The Social Network, the movie about Facebook, has been the weekend's hot topic following its release on Friday. I've not seen it yet, but opinion seems pretty much split between ordinary moviegoers, who think it's a great movie, and people who actually know about the subject.
News and comment on what's happening in the technology industry, and the direction it's heading.
Jack Schofield spent the 1970s editing photography magazines before becoming editor of an early UK computer magazine, Practical Computing. In 1983, he started writing a weekly computer column for the Guardian, and joined the staff to launch the newspaper's weekly computer supplement in 1985. This section launched the Guardian’s first website and, in 2001, its first real blog. When the printed section was dropped after 25 years and a couple of reincarnations, he felt it was a time for a change....
Microsoft plans to unveil some mobile phones running Windows Phone 7 at its second annual Open House in New York on Monday, October 11. This won't be an exclusively phone-oriented launch but will also show off other consumer-oriented technologies, including the Xbox 360 games console, Zune media player and subscription services.
RIM duly unveiled its PlayBook (aka BlackPad) wireless tablet this week, as reported here, without quite explaining why anyone would buy it. However, it does take the first step towards establishing QNX as the new BlackBerry operating system for smartphones as well as tablets, as I said last week.
Something that everybody in the technology industry has known for years has now been confirmed by the Pew Research Center’s Project for Excellence in Journalism: Apple dominates the technology news scene.Technology news isn’t very important, with “less than 1.
It’s a pretty safe bet that any website that goes through a “redesign” is going to end up working worse than before: it happens all the time. However, Digg has now surpassed most previous disasters, and according to Hitwise monitoring: “Since the end of August, traffic from UK Internet users to Digg has declined by 34%.
Facebook founder Mark Zuckerberg has just given TechCrunch’s Mike Arrington an exclusive half-hour interview to correct what looks like a TechCrunch screwup: it claimed Facebook was secretly developing a “Facebook phone”. (We should all be so lucky....
Rumours of a RIM BlackPad tablet have been floating around for a couple of months, and the device could be unveiled at a developers' conference in San Francisco on Monday. The Wall Street Journal reports, in RIM Readies Its Answer to iPad, that the BlackPad will have a 7-inch screen and run the QNX operating system – RIM bought the company.
The rumour mills are churning with news of the next-generation iPad, with some websites suggesting (wrongly, I think) that it could even appear before Christmas. Next year sounds a more likely time for an upgrade, and Taiwan’s DigiTimes has reported that:“Component suppliers including touch panel and reinforced glass suppliers for Apple’s iPad are completing validation with Apple for the second-generation 9.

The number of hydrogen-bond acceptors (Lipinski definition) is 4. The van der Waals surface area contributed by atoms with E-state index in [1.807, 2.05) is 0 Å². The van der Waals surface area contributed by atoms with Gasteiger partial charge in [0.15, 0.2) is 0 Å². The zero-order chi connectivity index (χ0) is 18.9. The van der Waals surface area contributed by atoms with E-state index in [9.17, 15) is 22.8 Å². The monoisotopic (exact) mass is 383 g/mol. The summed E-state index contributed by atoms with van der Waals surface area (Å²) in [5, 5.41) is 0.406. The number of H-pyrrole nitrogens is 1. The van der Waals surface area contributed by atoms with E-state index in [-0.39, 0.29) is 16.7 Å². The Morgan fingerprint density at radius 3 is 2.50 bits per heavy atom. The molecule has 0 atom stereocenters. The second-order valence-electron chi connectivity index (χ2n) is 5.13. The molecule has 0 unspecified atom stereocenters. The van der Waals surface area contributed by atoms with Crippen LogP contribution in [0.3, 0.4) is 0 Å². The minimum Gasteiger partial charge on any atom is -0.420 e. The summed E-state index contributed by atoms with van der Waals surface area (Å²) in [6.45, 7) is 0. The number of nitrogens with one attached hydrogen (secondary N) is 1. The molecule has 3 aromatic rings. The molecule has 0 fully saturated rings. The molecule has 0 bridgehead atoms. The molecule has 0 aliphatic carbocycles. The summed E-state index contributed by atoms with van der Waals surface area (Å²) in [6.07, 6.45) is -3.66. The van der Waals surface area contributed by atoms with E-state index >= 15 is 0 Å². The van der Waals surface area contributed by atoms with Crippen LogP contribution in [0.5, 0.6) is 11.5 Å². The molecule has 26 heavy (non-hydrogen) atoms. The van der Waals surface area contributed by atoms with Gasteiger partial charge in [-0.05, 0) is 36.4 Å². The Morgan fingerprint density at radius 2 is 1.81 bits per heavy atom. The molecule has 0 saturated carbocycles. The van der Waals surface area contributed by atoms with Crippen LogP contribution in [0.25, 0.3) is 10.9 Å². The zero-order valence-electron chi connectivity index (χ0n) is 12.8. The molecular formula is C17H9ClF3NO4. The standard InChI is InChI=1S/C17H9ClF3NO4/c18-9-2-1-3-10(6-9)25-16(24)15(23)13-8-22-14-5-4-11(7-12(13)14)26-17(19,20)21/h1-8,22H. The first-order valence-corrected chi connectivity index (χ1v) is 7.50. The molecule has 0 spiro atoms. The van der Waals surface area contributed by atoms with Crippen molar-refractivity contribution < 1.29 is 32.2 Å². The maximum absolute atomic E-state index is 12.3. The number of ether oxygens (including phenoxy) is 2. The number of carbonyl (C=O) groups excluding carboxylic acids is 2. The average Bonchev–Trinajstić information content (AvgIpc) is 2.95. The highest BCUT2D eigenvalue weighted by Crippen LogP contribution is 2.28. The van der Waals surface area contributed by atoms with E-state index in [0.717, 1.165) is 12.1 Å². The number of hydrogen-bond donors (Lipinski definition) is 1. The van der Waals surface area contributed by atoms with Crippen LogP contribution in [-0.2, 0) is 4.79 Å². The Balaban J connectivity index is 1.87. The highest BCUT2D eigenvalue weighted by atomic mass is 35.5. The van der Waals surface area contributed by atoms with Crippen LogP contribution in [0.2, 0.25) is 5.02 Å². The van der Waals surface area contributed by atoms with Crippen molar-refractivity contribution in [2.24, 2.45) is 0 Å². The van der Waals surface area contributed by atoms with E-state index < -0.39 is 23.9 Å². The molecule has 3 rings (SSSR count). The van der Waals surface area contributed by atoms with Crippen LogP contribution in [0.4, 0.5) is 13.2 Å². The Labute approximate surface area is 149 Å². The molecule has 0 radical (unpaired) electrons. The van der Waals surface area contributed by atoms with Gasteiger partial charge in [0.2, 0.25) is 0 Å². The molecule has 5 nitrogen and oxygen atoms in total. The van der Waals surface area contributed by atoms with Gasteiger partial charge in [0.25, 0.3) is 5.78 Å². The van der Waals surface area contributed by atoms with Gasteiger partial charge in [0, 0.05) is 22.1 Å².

Dell showed its forthcoming Inspiron Duo Tablet at the Intel Developer Forum (IDF 2010) but it would be nice if it called it the Dell Flip, or at least the Dell Transformer. It’s a convertible -- it works either as a netbook PC or as an entertainment tablet -- but takes a different approach to swivelling the screen, as show in the video below.
Google isn’t the first company to work hard at making its products worse: recently, Bitly, Digg, and Twitter have all managed to make themselves slower and less usable. The difference is that Google is no longer a small start-up trying to do its best: it’s a very rich corporation with plenty of time and money to comparison-test 41 shades of blue.
Amazon has just released a 30 second advert for its Kindle ebook reader that is based on making fun of Apple’s iPad. The scene shows a man with an iPad sunbathing next to an attractive woman with a Kindle 3.
Google has provided people who use its home page in the UK and Germany with a new toy: a blobby doodle where the balls that make up the letters flee from your mouse pointer. And like the Buckyballs doodle I wrote about recently, it’s a resource hog.
As you have probably noticed from the associated geekgasm, Apple has announced a sort of social network that is tied to its own online shop and elephantine iTunes software.Although some people found it to be “a big pile of steaming dung”, a haven for spammers and, as Mashable claimed, “slower than molasses in January at the North Pole during a legitimate Ice Age,” there’s nothing as weird about it as the name.
Within a couple of seconds of sitting down at my PC on Saturday I realised something was badly wrong, and since Google has been my browser home page for the past decade, it was dead easy to spot the guilty party: Google. To be specific, Google’s Buckyballs celebration doodle was consuming 100% of my CPU.
It was nice to see Samsung get lots of publicity after showing its Android-based Galaxy Tab tablet at the IFA 2010 trade show in Berlin. But the Tab was just the first of a string of new products as companies pile in to what they hope will become a viable new market, rather than a passing fad.
The best of ZDNet, delivered
- 1 Now is the time to switch back to Firefox
- 2 Google Plus: three years old and still failing as a social network
- 3 Google tries to save the web from the curse of 'infinite scrolling'
- 4 Windows 8, 8.1 overtakes XP on new Netmarketshare numbers
- 5 Google will fix the battery-eating 'bug' in its Chrome browser